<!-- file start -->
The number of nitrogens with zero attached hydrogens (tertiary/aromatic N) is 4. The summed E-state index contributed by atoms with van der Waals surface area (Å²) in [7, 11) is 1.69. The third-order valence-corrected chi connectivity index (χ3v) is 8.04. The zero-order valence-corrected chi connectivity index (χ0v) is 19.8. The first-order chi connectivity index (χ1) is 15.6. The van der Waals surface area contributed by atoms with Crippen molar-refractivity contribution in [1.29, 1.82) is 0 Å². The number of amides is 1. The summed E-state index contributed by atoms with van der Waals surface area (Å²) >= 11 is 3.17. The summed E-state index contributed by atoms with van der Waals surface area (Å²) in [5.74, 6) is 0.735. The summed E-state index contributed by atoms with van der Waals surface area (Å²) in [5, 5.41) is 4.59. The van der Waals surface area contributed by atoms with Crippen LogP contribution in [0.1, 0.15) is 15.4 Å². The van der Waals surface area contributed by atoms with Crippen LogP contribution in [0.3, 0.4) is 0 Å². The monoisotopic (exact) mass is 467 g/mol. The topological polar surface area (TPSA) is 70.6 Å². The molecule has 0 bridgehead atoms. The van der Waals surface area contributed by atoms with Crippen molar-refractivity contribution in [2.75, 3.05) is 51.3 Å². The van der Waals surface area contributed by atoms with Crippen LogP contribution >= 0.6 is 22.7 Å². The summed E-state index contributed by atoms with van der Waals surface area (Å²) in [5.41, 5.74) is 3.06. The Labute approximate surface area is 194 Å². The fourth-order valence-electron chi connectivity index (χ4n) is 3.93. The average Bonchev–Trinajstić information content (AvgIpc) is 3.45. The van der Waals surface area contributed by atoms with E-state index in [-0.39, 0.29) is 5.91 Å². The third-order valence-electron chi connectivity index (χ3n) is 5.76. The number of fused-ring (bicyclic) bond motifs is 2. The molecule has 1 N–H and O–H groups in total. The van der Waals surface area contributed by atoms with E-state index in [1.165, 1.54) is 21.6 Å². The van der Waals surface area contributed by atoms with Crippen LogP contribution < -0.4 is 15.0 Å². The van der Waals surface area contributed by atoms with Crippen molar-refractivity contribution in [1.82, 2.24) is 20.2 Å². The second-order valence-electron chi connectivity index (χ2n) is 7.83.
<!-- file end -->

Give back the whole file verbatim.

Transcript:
The number of nitrogens with zero attached hydrogens (tertiary/aromatic N) is 4. The summed E-state index contributed by atoms with van der Waals surface area (Å²) in [7, 11) is 1.69. The third-order valence-corrected chi connectivity index (χ3v) is 8.04. The zero-order valence-corrected chi connectivity index (χ0v) is 19.8. The first-order chi connectivity index (χ1) is 15.6. The van der Waals surface area contributed by atoms with Crippen molar-refractivity contribution in [1.29, 1.82) is 0 Å². The number of amides is 1. The summed E-state index contributed by atoms with van der Waals surface area (Å²) >= 11 is 3.17. The summed E-state index contributed by atoms with van der Waals surface area (Å²) in [5.74, 6) is 0.735. The summed E-state index contributed by atoms with van der Waals surface area (Å²) in [5, 5.41) is 4.59. The van der Waals surface area contributed by atoms with Crippen LogP contribution in [0.1, 0.15) is 15.4 Å². The van der Waals surface area contributed by atoms with Crippen LogP contribution in [0.3, 0.4) is 0 Å². The monoisotopic (exact) mass is 467 g/mol. The topological polar surface area (TPSA) is 70.6 Å². The molecule has 0 bridgehead atoms. The van der Waals surface area contributed by atoms with Crippen molar-refractivity contribution in [2.75, 3.05) is 51.3 Å². The van der Waals surface area contributed by atoms with Crippen LogP contribution >= 0.6 is 22.7 Å². The summed E-state index contributed by atoms with van der Waals surface area (Å²) in [5.41, 5.74) is 3.06. The Labute approximate surface area is 194 Å². The fourth-order valence-electron chi connectivity index (χ4n) is 3.93. The average Bonchev–Trinajstić information content (AvgIpc) is 3.45. The van der Waals surface area contributed by atoms with E-state index in [-0.39, 0.29) is 5.91 Å². The third-order valence-electron chi connectivity index (χ3n) is 5.76. The number of fused-ring (bicyclic) bond motifs is 2. The molecule has 1 N–H and O–H groups in total. The van der Waals surface area contributed by atoms with E-state index in [1.165, 1.54) is 21.6 Å². The van der Waals surface area contributed by atoms with Crippen LogP contribution < -0.4 is 15.0 Å². The van der Waals surface area contributed by atoms with Crippen molar-refractivity contribution in [1.82, 2.24) is 20.2 Å². The second-order valence-electron chi connectivity index (χ2n) is 7.83.